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I have Ubuntu 10.04.1 (Lucid) running on a 2010 Mac Mini (4,1). It's a server, so I want it to be able to restart after a power failure ("server mode").

In Mac OS X, you can check "Start up automatically after a power failure" in the "Energy Saver" System Preferences. However, having this value checked doesn't seem to effect "server mode" behavior in Ubuntu (that is, it won't restart after a power failure).

This seems to be because the "server mode" value isn't persisted in pram/efi, but gets set by Mac OS X on every boot.

I found this tutorial on how to turn on "server mode" for a Mac Mini, but it doesn't work:

$ setpci -s 0:1f.0 0xa4.b=0
setpci: Warning: No devices selected for `0xa4.b=

A lot has changed with the new 4,1 Mac Minis-- just getting Ubuntu installed on it was quite a feat. Perhaps the "server mode" incantation has changed also?

My question is: how do I enable "server mode" on the new 4,1 Mac Minis?

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migrated from serverfault.com Nov 18 '10 at 19:19

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In my experience, this is something typically handled by the bios. Since I know nothing about the lower workings of a Mac (other than that they use mostly standard Intel processors), I wouldn't be able to tell you how set the necessary values in the bios, let alone how to get into it in the first place. –  MBraedley Nov 18 '10 at 22:35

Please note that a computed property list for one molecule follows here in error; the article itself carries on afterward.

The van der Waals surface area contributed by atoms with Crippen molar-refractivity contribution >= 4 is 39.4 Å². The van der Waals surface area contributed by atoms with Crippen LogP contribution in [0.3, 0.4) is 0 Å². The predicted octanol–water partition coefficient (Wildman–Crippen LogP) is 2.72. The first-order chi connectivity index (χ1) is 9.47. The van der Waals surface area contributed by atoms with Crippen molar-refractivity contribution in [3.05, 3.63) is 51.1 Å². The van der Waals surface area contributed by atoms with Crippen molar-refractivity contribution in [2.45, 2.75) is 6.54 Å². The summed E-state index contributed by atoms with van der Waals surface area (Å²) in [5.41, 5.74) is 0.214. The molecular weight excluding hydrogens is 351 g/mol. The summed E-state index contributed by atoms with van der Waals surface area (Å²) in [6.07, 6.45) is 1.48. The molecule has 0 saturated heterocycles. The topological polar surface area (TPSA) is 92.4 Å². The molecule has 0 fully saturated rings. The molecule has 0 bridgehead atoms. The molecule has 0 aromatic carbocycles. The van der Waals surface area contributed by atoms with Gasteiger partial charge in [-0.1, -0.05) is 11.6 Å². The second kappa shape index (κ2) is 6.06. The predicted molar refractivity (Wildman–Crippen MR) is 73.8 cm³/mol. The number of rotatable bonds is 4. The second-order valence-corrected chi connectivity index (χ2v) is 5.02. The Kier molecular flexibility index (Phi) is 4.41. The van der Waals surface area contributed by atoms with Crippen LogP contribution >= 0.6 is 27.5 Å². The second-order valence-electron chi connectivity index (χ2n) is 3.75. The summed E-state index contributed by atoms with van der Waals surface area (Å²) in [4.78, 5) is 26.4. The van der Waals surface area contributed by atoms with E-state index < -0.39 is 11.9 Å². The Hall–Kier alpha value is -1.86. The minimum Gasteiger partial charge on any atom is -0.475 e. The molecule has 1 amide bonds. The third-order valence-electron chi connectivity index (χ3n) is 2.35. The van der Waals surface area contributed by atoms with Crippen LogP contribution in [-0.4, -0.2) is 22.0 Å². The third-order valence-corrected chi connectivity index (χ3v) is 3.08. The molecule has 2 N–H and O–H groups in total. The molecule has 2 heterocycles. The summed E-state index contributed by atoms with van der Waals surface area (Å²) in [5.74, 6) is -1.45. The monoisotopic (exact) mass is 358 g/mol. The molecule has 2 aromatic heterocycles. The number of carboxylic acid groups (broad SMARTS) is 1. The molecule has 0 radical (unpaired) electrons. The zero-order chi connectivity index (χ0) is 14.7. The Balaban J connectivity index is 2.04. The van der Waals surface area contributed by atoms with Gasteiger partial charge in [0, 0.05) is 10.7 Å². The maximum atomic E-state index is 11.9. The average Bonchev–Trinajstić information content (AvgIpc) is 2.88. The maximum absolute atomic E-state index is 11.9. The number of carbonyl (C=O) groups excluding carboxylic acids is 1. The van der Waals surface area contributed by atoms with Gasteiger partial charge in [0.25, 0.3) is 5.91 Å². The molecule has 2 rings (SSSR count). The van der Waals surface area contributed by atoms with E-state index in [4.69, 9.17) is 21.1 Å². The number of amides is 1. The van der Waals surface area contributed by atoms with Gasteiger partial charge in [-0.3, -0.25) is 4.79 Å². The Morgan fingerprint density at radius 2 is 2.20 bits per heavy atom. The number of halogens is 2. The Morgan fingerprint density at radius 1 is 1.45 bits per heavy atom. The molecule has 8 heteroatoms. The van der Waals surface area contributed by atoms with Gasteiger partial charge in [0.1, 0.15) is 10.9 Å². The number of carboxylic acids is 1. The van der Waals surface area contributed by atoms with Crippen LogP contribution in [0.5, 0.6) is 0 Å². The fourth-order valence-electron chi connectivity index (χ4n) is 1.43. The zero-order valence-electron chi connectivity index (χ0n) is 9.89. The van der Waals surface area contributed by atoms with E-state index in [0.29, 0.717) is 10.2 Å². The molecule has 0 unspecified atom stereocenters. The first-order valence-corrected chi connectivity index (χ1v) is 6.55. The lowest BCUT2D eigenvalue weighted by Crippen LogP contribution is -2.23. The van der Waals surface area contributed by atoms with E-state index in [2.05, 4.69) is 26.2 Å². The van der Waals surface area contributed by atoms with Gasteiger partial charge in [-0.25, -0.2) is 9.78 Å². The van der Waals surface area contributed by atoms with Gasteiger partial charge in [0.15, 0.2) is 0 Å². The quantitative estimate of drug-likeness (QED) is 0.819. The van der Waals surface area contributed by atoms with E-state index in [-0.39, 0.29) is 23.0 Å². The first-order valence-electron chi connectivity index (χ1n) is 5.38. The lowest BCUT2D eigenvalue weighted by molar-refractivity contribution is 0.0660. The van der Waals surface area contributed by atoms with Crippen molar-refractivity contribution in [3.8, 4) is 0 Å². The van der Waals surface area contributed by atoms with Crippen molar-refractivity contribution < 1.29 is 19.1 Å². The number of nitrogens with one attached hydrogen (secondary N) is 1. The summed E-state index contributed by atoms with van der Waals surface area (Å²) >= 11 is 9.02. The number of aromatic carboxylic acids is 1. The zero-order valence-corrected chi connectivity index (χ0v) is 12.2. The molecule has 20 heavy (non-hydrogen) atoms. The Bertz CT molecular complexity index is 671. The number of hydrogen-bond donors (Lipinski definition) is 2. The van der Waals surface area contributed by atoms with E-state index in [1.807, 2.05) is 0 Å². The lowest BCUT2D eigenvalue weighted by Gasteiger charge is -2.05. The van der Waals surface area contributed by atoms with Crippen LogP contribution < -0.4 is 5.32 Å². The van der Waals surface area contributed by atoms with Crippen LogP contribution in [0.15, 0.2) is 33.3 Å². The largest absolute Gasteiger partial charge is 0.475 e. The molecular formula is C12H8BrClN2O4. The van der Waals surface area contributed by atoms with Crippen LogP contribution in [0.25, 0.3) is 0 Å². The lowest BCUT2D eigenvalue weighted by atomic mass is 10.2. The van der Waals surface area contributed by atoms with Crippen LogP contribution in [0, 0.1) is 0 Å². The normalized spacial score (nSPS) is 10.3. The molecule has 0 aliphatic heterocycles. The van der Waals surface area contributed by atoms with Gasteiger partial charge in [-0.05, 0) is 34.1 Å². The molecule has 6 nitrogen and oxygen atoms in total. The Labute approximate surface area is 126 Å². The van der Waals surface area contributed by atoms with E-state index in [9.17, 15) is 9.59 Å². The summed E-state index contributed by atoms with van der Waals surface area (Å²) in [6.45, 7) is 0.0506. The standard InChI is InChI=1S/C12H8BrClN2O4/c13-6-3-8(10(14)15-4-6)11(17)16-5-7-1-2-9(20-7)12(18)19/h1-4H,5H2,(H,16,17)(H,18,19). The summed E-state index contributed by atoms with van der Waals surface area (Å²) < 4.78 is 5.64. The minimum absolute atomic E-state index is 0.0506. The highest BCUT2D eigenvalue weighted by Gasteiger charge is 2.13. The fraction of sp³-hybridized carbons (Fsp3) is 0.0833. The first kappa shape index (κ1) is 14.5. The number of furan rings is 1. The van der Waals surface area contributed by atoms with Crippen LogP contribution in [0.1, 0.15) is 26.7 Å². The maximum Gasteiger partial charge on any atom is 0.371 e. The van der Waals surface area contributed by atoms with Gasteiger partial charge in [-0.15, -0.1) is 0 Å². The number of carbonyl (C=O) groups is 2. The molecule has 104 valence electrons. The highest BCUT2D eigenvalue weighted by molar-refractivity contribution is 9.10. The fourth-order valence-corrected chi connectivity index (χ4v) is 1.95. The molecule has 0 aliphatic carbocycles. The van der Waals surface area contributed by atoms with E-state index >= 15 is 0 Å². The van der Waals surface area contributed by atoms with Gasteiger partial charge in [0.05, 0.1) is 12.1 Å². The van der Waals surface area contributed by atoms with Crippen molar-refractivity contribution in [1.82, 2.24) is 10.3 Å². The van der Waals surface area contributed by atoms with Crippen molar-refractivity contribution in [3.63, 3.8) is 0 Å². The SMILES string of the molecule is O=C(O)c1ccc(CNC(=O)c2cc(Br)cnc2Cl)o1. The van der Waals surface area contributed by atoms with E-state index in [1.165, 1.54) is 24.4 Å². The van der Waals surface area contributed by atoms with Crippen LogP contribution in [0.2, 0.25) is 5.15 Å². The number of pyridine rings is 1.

You mean EFI, not BIOS. Anyway there's no EFI setting for this. It's a chipset register that has to be poked on every bootup. I wish it were in the EFI, or in the pram at least, then we'd only have to set it one time! –  paleozogt Nov 18 '10 at 23:42
    
My point exactly. –  MBraedley Nov 19 '10 at 2:59
    
The current solution does not work for Mac Pro, but you can check this bug at Ubuntu bugs.launchpad.net/ubuntu/+source/linux/+bug/784571 –  sorin May 18 '11 at 13:00
    
@Sorin Sbarnea: well, the question is for a mac mini –  paleozogt May 18 '11 at 14:54

1 Answer 1

up vote 5 down vote accepted

I found the answered buried in this post. The new setpci command is

sudo setpci -s 00:03.0 0x7b.b=19

btw, this setting isn't "sticky" and won't persist across reboots-- it has to be set upon each boot.

You can put this command in a bash script and run it on startup. See here for details on start-up scripts.

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Can you run that command in a start-up script, or will it still ask you for the su password? –  MBraedley Nov 19 '10 at 3:01
    
Yes you can run it in a start-up script. I've edited the answer to link to a start-up script how-to. –  paleozogt Nov 19 '10 at 16:03
    
Could you be so nice to add information regarding where to add this line in order to assure that it will be executed when the system boots, preferably as soon as possible? - Ubuntu –  sorin May 18 '11 at 11:32
    
@Sorin Sbarnea: in the answer is a link to info on start-up scripts in ubuntu –  paleozogt May 18 '11 at 15:00

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